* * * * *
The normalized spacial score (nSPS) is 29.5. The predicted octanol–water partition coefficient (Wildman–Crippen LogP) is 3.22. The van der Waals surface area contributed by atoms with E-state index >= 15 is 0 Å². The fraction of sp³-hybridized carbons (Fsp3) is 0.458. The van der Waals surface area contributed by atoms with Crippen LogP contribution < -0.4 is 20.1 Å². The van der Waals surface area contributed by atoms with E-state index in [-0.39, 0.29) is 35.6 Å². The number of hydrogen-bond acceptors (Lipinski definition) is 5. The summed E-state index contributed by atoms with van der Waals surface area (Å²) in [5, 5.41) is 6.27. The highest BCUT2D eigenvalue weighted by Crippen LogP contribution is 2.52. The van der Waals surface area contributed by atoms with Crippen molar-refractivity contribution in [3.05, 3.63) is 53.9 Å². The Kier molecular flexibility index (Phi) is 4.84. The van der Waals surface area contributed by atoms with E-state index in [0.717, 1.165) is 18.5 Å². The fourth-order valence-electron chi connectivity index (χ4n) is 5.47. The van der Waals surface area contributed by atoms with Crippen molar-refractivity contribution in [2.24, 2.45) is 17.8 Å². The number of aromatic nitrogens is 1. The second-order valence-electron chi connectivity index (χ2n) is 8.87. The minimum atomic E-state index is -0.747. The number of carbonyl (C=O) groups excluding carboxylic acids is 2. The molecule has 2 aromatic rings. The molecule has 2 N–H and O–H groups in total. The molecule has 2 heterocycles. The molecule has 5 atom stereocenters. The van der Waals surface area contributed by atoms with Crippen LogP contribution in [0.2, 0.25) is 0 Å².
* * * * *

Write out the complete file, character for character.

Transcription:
The normalized spacial score (nSPS) is 29.5. The predicted octanol–water partition coefficient (Wildman–Crippen LogP) is 3.22. The van der Waals surface area contributed by atoms with E-state index >= 15 is 0 Å². The fraction of sp³-hybridized carbons (Fsp3) is 0.458. The van der Waals surface area contributed by atoms with Crippen LogP contribution < -0.4 is 20.1 Å². The van der Waals surface area contributed by atoms with E-state index in [-0.39, 0.29) is 35.6 Å². The number of hydrogen-bond acceptors (Lipinski definition) is 5. The summed E-state index contributed by atoms with van der Waals surface area (Å²) in [5, 5.41) is 6.27. The highest BCUT2D eigenvalue weighted by Crippen LogP contribution is 2.52. The van der Waals surface area contributed by atoms with Crippen molar-refractivity contribution in [3.05, 3.63) is 53.9 Å². The Kier molecular flexibility index (Phi) is 4.84. The van der Waals surface area contributed by atoms with E-state index in [0.717, 1.165) is 18.5 Å². The fourth-order valence-electron chi connectivity index (χ4n) is 5.47. The van der Waals surface area contributed by atoms with Crippen molar-refractivity contribution in [2.24, 2.45) is 17.8 Å². The number of aromatic nitrogens is 1. The second-order valence-electron chi connectivity index (χ2n) is 8.87. The minimum atomic E-state index is -0.747. The number of carbonyl (C=O) groups excluding carboxylic acids is 2. The molecule has 2 aromatic rings. The molecule has 2 N–H and O–H groups in total. The molecule has 2 heterocycles. The molecule has 5 atom stereocenters. The van der Waals surface area contributed by atoms with Crippen LogP contribution in [0.2, 0.25) is 0 Å².